1 October 2013 Cluster eye camera using microlenses on parabolic surface
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Abstract
There are two main types of imaging systems that exist in nature: the single aperture eye and the compound eye. Usually, cameras and most of artificial imaging systems are similar to the single aperture eye. But compound lenses can be more compact than single lenses. Our design is based on insect compound eyes, which also have a wide field of view (FOV). With the rise of micro-optical techniques, fabricating compound lenses has become easier. The simplest form of a curved microlens array is a parabolic surface. In this paper, we proposed a multi-channel imaging system, which combines the principles of the insect compound eye and the human eye. The optical system enables the reduction of track length of the imaging optics to achieve miniaturization. With the aid of optical engineering software ZEMAX, the multi-channel structure is simulated by a curved microlens array, and we use a Hypergon lens as the main lens to simulate the human eye, which can achieve the purpose of the wide FOV. With this architecture, each microlens of a microlens array transmits a segment of the overall FOV. The partial images that are separately recorded in different channels are stitched together to form the final image of the whole FOV by software processing. A 2.74 mm thin imaging system with 59 channels and 90° FOV is optimized using ZEMAX sequential ray tracing software on a 6.16 mm × 4.62 mm image plane. Finally, we will discuss the simulation results of this system and compare it with the optical cluster eye system and a mobile phone patent.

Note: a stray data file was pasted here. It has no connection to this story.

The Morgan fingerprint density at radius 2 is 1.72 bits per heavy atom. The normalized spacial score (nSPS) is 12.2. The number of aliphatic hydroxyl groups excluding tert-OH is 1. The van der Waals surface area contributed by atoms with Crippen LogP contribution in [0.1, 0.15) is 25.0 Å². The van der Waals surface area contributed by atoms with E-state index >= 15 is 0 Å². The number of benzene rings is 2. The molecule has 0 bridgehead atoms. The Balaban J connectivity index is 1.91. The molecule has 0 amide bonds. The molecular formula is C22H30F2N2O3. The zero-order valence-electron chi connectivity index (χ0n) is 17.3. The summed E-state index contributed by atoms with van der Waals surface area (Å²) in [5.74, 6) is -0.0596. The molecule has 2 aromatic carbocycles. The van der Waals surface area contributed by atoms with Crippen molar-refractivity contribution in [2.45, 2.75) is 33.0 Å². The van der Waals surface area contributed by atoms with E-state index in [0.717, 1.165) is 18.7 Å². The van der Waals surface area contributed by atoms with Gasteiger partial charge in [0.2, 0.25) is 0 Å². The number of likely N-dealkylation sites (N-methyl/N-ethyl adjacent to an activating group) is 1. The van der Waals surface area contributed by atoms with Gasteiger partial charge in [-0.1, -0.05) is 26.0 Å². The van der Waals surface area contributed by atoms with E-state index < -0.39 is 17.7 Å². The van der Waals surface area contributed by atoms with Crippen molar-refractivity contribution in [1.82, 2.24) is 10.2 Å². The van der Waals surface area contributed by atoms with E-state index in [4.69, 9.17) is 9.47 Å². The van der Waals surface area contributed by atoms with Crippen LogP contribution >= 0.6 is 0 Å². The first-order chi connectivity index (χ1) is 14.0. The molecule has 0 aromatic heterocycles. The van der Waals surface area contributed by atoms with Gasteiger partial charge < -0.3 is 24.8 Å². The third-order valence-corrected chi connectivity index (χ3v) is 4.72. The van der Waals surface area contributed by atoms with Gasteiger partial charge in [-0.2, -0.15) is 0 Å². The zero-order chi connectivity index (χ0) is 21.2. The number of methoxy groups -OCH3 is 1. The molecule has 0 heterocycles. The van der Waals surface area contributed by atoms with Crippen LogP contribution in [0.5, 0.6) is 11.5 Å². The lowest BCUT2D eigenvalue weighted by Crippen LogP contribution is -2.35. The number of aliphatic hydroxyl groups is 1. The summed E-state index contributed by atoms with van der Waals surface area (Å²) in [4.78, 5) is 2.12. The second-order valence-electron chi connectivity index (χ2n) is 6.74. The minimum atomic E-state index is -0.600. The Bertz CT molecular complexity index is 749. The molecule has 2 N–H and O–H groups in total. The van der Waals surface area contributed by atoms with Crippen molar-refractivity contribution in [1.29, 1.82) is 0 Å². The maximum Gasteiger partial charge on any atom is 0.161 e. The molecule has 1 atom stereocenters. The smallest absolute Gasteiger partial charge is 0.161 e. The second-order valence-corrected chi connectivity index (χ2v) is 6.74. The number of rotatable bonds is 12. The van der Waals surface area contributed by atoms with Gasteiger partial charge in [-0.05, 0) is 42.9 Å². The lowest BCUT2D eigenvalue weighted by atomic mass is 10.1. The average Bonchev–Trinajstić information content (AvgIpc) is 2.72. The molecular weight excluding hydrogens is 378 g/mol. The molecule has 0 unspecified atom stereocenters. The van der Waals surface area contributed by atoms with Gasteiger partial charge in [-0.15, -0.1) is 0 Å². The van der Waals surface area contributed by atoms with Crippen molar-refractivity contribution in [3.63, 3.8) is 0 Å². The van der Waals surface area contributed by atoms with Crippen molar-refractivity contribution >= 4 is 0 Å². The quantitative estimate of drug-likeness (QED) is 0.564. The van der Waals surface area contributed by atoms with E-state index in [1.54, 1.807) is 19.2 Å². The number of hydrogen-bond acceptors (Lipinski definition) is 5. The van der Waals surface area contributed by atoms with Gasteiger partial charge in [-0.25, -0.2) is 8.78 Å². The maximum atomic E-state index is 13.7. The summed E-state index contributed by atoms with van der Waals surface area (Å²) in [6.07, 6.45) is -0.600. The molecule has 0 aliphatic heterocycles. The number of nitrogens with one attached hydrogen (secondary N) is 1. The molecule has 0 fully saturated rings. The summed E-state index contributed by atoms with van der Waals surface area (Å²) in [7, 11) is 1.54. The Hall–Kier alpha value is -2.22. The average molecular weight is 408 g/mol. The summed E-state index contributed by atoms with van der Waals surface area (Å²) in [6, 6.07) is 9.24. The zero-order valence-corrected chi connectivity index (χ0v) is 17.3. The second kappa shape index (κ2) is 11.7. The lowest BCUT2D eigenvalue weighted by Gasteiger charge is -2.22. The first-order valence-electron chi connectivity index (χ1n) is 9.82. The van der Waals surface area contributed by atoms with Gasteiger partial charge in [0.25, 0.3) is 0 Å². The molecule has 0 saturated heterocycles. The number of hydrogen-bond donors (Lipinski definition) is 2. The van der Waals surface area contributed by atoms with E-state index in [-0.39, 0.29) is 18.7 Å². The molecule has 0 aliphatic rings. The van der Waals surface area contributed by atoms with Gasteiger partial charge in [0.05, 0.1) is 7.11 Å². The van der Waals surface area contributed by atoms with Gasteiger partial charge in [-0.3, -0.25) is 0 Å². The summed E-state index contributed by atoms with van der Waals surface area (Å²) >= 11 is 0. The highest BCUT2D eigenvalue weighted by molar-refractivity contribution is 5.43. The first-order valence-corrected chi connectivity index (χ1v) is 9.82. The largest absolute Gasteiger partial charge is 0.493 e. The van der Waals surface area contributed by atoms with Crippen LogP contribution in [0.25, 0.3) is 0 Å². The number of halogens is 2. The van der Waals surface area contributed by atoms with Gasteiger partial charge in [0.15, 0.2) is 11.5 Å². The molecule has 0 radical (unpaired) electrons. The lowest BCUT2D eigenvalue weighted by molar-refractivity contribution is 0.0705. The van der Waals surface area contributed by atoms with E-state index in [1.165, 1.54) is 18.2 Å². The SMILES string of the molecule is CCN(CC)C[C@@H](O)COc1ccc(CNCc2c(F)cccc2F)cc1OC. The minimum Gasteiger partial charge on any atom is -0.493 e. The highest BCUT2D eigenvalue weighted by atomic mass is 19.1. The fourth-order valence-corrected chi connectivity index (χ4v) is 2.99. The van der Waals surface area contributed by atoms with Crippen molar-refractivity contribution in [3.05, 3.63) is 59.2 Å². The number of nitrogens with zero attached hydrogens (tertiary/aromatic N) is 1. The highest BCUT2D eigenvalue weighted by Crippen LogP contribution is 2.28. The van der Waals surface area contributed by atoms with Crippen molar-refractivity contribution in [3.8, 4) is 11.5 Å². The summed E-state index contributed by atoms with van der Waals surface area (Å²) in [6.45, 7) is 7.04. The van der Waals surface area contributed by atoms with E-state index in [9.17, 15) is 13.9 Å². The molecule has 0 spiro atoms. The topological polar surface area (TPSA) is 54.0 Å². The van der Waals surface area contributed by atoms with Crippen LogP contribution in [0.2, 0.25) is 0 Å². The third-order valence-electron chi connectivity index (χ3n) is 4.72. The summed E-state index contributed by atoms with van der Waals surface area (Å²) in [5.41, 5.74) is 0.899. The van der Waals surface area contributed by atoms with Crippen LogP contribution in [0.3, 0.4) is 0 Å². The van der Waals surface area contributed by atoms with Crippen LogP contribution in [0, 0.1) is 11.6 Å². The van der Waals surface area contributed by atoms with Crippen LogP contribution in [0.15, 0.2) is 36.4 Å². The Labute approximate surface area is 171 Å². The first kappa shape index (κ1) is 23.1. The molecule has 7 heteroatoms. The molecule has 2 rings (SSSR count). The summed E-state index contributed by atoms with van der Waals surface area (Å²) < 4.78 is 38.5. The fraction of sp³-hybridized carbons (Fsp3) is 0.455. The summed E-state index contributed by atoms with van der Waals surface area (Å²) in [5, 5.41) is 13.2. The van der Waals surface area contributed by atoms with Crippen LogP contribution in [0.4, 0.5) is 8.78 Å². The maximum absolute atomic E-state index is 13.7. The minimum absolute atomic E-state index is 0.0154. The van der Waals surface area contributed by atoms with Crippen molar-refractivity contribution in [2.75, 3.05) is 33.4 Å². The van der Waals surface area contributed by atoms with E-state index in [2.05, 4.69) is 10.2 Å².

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Hui-Kai Shen, Guo-Dung J. Su, "Cluster eye camera using microlenses on parabolic surface", Proc. SPIE 8842, Novel Optical Systems Design and Optimization XVI, 884202 (1 October 2013); doi: 10.1117/12.2023178; https://doi.org/10.1117/12.2023178
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